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Wednesday, 03 April 2013 19:29

From the jail to the library, Haywood commissioners field wish lists for extra employees

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A parade of Haywood County department leaders went before county commissioners during a budget work session Monday, each pleading their case for why their department needs an additional employee or two next fiscal year.

 

Seven county agencies took turns making their pitch to commissioners. In sum, their requests would mean adding 16 new full-time equivalent employees to the county payroll — total budget increase of $665,000. Commissioners have pledged to keep the county budget lean this year, so adding that many new positions is unlikely.

So to bolster their own cases for new staff, department heads used words like “need” or “desperate for” to stress the importance of the new positions.

The Haywood County Sheriff’s Office made the largest request, asking for six new officers — one narcotics detective, a lieutenant, a transport officer and three detention officers.

North Carolina Jail Inspections mandate that the sheriff’s department have two officers on-duty in the women’s jail building during each shift no matter how many inmates are housed there.

“If we had one person, we would have to have two people there to watch them,” Christopher said. Christopher said the sheriff’s office needs additional detention officers to be in compliance.

And although the sheriff’s office already has a part-time transport officer to move inmates, the individual is working more than 40 hours. Therefore, Christopher suggested making the position full time.

The new sheriff also asked the commissioners for another narcotics officer. The sheriff’s office has only one dedicated narcotics officer, which Christopher said is not enough to combat a rise in prescription drug abuse being witnessed in Haywood County. So far this year, about one-third of unexpected deaths were the result of drug overdoses.

And because of increased drug activity, the sheriff’s office is dealing with more property crimes as well.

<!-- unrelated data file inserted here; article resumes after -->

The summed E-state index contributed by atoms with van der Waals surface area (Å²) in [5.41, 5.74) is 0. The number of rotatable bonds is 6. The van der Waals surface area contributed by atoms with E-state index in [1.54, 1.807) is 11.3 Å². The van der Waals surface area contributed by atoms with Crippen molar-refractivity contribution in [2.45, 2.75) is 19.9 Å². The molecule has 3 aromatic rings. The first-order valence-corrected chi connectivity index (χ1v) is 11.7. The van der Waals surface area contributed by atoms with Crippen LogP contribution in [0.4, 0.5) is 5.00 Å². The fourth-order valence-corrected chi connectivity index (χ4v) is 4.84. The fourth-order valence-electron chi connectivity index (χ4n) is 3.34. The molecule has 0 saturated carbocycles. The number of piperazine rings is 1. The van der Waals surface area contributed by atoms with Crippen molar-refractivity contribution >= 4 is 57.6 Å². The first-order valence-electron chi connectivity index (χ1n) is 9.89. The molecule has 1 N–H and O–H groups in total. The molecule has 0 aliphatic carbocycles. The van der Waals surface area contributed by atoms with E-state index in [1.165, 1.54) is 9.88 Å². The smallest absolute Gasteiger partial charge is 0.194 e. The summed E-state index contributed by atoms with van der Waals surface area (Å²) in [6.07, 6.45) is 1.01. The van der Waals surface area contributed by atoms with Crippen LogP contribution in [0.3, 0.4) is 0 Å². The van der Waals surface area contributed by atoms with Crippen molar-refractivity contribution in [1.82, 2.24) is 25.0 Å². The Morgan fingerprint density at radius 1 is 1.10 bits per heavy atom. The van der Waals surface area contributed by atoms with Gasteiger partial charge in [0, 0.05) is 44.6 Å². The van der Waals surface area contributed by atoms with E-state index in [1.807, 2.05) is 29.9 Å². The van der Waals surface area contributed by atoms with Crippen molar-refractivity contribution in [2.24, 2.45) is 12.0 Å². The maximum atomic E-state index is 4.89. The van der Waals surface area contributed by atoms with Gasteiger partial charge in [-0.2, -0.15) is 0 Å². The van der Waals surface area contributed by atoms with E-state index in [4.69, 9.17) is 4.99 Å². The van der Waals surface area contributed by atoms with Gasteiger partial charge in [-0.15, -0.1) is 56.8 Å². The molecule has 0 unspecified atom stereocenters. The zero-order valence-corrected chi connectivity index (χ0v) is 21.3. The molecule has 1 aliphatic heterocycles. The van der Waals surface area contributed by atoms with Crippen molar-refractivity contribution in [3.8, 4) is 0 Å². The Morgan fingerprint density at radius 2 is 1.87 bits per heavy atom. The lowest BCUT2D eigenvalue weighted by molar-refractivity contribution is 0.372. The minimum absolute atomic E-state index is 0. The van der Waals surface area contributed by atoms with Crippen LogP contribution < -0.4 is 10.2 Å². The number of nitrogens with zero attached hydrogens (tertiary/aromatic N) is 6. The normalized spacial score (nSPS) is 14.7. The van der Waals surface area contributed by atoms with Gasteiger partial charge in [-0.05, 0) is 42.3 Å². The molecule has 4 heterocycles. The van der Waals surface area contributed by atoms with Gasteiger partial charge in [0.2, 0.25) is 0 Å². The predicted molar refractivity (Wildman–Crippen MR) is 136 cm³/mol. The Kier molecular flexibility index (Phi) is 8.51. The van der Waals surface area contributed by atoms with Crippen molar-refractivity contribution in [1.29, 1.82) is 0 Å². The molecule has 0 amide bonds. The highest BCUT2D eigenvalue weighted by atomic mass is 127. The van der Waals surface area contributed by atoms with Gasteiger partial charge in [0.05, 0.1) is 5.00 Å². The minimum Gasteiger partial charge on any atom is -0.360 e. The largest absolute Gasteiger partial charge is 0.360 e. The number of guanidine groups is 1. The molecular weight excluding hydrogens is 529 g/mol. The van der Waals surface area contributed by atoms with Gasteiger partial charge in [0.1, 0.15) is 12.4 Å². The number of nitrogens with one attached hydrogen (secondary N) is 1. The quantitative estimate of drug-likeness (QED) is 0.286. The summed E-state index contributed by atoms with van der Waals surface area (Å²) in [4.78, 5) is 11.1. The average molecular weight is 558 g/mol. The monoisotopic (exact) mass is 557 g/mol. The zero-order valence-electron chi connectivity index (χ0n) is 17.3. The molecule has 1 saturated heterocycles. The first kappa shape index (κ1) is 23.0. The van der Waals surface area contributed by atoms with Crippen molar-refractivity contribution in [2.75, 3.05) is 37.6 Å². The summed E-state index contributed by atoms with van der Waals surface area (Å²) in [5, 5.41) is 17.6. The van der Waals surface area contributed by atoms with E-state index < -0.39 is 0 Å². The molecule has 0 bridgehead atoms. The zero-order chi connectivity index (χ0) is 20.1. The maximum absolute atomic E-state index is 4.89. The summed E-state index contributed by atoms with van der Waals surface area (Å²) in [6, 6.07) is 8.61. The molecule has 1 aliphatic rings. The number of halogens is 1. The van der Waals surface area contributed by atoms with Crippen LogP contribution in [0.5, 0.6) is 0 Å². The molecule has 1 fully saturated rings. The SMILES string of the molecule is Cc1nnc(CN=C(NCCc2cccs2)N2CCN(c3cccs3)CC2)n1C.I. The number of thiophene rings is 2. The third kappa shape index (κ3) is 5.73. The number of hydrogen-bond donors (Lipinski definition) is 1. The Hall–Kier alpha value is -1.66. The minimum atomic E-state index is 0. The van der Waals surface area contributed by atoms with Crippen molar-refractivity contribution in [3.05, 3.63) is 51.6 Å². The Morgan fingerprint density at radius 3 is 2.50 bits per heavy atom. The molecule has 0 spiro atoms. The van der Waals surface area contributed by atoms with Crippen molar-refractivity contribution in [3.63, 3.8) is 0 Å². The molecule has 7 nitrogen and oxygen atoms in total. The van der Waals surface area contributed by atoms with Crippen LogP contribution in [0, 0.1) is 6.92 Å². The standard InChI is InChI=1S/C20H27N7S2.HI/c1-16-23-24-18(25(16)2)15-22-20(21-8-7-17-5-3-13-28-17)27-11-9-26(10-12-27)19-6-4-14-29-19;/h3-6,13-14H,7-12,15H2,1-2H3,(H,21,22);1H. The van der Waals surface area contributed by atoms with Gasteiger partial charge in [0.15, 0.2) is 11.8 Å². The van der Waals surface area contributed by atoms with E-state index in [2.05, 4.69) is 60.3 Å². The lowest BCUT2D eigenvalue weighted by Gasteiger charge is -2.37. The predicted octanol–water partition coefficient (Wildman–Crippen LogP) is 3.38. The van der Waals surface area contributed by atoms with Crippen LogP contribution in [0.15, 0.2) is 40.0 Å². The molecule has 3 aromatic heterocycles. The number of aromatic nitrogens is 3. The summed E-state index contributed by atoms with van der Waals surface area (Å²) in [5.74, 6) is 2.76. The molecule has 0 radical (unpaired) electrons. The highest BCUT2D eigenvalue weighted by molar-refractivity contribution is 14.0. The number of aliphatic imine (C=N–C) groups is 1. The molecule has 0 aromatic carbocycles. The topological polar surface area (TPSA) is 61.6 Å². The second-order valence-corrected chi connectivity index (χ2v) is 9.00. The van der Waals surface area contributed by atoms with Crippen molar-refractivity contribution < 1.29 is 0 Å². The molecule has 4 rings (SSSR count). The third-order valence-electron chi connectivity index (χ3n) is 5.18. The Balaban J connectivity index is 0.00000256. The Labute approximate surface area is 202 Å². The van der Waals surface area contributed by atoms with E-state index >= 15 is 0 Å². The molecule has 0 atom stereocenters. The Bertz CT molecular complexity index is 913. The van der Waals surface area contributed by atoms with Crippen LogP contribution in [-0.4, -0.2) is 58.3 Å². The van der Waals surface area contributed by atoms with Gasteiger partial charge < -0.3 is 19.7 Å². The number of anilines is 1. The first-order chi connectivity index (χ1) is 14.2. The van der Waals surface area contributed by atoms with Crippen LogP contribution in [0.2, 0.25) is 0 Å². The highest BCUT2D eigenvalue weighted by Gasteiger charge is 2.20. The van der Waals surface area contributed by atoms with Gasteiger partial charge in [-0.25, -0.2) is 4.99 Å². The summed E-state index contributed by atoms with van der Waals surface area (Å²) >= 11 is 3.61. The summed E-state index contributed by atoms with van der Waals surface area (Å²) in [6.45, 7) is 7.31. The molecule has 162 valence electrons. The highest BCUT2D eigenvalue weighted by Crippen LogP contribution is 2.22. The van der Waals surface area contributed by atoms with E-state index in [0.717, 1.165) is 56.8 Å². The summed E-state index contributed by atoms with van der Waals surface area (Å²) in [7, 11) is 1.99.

“Whenever property crimes go up, it’s because of the drug crimes,” Christopher said. “That’s just the way it is.”

Ira Dove, director of Haywood County Department of Social Services, had a more modest request — asking for only one additional social worker to help with increased caseloads.

From 2008 to 2012, the number of people receiving food stamps went up by 3,700, yet DSS has not had seen a staff increase to carry the additional workload.

“You have a significant amount of stress on [food stamp caseworkers],” Dove said.

The Haywood County Public Library is hoping to restore an IT position it lost about five years ago. Now, it has to use the county’s central IT support staff. But the library’s technology woes usually take a back seat to others in the county, said Sharon Woodrow, the county library director.

“When we call, we have to wait,” Woodrow said. “The library is not top on that list ever, and we don’t expect to be.”

Technology problems in Emergency Management Services or sheriff’s office take precedent.

“If an officer comes through our door with a laptop that’s not working, we stop everything,” said Lori Tomlin, director of the IT department.

For that reason, the libraries’ computers aren’t updated as often as they should be or are offline for extended periods of time. Sometimes, new computers sit, waiting for someone from IT to come set them up. The librarians rely on computers to check out materials, and the public uses computers to look up materials. The libraries also have a bank of public computer terminals for those who don’t have computers or Internet at home.

“It’s just so important for us to have someone on site,” Woodrow said. “We can’t keep up without it.”

Woodrow said she would be willing to share the library’s IT person with other departments.

But the Haywood IT department is requesting an additional staff person of their own. The county IT department only has three fulltime employees, which isn’t enough to keep a handle on the number of work orders coming into the office.

“We are putting out fires every day,” Tomlin said.

IT workers often have to devote their time to larger, more pressing work requests, which doesn’t give them much time to take care of more menial duties such as setting up new computers. A new help desk employee would focus on the smaller tasks that can be handled within an hour or two, Tomlin said.

“With that, we could make a little bit of traction [toward whittling down the work orders]” Tomlin said.

The remaining new position requests included a part-time technician for the Soil and Water Conservation District, two fulltime animal shelter employees and four fulltime 911 telecommunicators.

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